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Jesus trail in India

Randeep Ramesh

Film to cover the years left out of the New Testament



Coming up in 2009: The Aquarian Gospel

Action adventure account of Jesus’ life



New Delhi: Hollywood is to fill in Jesus’ “missing years” in the Bible with a story about him as a wandering mystic who travelled across India, living in Buddhist monasteries and speaking out against the caste system.

Film producers have delvedinto revisionist scholarship to piece together what they say was Jesus’ life between the ages of 13 and 30, a period untouched by the gospels.

The result is The Aquarian Gospel, a $20-million movie which portrays Jesus as a holy man and teacher inspired by a myriad of eastern religions in India. The movie takes its name from a century-old book that examined Christianity’s eastern roots and is in its 53rd reprint.

Casting begins

The film’s producers say the movie will be shot using actors and computer animation like 300, the retelling of the Battle of Thermopylae, and will follow the travels of Yeshua, believed to be the name for Jesus in Aramaic, from West Asia to India. Casting for Bollywood and Hollywood actors has begun.

“The Bible devotes just seven words to the most formative years of Yeshua’s life saying: ‘The boy grew in wisdom and stature’. The [film] will follow Christ’s journey to the east where he encounters other traditions, and discovers the principles that are the bedrock of all the world’s great religions,” said Drew Heriot, the director, whose credits include the cult hit The Secret.

The film, due for release in 2009, sets out to be a fantasy action adventure account of Jesus’ life with the three wise men as his mentors. Although the producers say the film will feature a “young and beautiful” princess, it is not clear whether Jesus in the movie is to have a love interest.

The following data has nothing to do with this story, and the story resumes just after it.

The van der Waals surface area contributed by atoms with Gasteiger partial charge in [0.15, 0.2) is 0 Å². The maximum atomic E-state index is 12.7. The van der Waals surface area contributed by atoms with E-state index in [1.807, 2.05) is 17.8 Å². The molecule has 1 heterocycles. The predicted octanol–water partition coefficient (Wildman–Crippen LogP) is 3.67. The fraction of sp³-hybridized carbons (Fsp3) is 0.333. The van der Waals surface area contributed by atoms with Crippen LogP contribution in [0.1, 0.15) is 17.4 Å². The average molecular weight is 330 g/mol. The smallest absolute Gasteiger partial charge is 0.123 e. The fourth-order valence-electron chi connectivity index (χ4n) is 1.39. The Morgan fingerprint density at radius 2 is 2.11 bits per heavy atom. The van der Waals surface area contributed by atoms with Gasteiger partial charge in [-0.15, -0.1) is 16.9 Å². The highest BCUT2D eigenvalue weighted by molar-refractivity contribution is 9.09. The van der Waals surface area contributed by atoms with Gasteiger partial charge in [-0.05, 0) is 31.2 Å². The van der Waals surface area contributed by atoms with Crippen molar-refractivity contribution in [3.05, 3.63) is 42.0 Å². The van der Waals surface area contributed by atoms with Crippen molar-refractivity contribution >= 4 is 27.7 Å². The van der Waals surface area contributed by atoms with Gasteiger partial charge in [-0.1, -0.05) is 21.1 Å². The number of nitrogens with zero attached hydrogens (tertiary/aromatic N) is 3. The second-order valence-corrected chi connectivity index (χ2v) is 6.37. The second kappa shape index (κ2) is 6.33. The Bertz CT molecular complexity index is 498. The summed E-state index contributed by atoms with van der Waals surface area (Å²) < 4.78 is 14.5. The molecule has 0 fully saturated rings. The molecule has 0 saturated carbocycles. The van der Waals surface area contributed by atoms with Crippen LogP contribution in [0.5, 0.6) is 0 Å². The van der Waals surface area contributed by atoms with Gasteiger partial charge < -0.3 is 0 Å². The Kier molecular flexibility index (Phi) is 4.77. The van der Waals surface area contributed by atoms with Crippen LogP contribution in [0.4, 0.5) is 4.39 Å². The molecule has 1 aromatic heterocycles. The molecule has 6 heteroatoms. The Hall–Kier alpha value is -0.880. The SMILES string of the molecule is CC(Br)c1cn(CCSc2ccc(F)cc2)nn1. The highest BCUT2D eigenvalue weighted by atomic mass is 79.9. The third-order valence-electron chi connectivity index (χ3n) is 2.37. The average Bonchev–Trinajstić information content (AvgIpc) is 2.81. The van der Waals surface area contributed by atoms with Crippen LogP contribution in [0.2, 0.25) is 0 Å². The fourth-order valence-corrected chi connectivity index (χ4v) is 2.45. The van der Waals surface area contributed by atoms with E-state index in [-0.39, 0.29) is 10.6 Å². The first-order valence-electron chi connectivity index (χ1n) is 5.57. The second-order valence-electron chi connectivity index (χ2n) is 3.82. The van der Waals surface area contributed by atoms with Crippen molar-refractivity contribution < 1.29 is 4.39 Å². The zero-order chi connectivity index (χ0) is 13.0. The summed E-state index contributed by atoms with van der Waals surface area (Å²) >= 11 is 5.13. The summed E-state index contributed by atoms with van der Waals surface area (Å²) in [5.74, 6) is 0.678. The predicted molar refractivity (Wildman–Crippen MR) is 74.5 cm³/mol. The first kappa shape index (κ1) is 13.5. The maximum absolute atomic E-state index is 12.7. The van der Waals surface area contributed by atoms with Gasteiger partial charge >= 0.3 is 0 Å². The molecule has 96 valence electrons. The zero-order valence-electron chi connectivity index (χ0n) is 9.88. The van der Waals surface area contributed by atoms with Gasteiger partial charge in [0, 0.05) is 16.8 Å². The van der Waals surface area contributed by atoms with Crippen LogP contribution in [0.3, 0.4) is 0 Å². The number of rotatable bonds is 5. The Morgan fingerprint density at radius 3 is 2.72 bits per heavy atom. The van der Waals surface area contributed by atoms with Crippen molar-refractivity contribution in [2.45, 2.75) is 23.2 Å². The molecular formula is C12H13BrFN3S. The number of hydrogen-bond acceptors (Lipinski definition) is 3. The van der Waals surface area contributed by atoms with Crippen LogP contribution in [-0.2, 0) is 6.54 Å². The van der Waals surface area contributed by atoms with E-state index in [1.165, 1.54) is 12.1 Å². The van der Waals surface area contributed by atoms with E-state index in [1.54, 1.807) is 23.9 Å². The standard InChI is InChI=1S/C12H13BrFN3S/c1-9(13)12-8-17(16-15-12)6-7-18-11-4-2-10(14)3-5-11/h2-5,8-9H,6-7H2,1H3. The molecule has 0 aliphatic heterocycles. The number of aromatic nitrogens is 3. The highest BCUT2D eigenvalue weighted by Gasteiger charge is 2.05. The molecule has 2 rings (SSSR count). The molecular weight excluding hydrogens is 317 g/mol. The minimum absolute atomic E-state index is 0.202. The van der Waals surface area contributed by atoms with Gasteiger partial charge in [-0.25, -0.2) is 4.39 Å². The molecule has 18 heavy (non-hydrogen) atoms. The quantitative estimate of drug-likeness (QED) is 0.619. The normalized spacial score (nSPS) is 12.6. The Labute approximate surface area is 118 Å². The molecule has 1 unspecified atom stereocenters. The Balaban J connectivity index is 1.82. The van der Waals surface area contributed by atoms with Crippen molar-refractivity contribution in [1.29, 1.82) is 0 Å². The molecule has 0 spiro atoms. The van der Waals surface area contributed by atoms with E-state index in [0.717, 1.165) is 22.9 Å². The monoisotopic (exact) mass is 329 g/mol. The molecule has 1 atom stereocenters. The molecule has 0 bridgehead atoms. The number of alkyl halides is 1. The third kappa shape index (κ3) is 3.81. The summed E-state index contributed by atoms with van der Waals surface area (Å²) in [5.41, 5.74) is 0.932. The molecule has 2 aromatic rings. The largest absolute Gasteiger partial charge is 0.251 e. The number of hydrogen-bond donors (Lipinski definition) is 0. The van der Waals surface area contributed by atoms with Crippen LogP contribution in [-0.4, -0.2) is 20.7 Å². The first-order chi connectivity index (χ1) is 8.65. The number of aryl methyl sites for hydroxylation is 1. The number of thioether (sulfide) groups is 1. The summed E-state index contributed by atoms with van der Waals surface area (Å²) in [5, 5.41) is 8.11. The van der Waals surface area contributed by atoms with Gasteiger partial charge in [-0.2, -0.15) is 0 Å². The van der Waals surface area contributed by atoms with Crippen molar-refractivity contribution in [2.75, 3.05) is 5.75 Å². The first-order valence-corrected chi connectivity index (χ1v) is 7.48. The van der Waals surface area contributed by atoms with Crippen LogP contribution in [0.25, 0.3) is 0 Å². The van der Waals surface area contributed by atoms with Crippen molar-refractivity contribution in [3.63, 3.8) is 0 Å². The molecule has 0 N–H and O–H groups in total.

The producers say they are hoping for commercial and spiritual gains. “We think that Indian religions and Buddhism, especially with the idea of meditation, played a big part in Christ’s thinking. In the film we are looking beyond the canonised gospels to the ‘lost’ gospels,” said William Sees Keenan, the producer, who is currently making Lindsay Lohan’s Poor Things. “We are looking at new themes. In our story Jesus was loyal to the untouchables and he defended them with his life by saying that everyone could read the Vedas,” said Mr. Keenan.

Earlier book

The theory that Jesus’ teachings had roots in Indian traditions has been around for more than a century. In 1894, a Russian doctor, Nicholas Notovitch, published a book The Unknown Life of Christ, in which he claimed that while recovering from a broken leg in a Tibetan monastery in the Ladakh region, close to Kashmir, he had been shown evidence of Christ’s Indian wanderings. He said he was shown a scroll recording a visit by Jesus to India and to the Tibetan region as a young man. Indian experts claim that documentary proof remains of this visit.

“I have seen the scrolls which show Buddhist monks talking about Jesus’ visits. There are also coins from that period which show Yuzu or have the legend Issa on them, referring to Jesus from that period,” said Fida Hassnain, former director of archaeology at the University of Srinagar.

Mr. Hassnain, who has written books on the legend of Jesus in India, says there was extensive traffic between the Mediterranean and India around the time of Jesus’ life. The academic pointed out that in Srinagar a tomb of Issa is still venerated. “It is the Catholic Church which has closed its mind on the subject. Historians have not.”

More dramatic are the claims that Buddhism had prompted the move from the “eye for an eye” ideology of the Old Testament to “love thy neighbour” in the New Testament.

In 1995 a German religious expert, Holger Kersten, claimed that Jesus had been schooled by Buddhist monks to believe in non-violence and to challenge the priesthood. Mr. Kersten’s book is a bestseller in India.

Church’s view

The Catholic Church in India dismisses the film as just “Hollywood filmmakers in search of a new audience rather than the truth.” Aware that religious passions are easily inflamed, after the Da Vinci Code film sparked protests among Indian Christians, its spokesman said that a movie about Jesus in India was “fantasy and fiction.”

“I have personally investigated many of these claims and they remain what they first seem: fiction,” said John Dayal, president of the All India Catholic Union. — © Guardian Newspapers Limited, 2007

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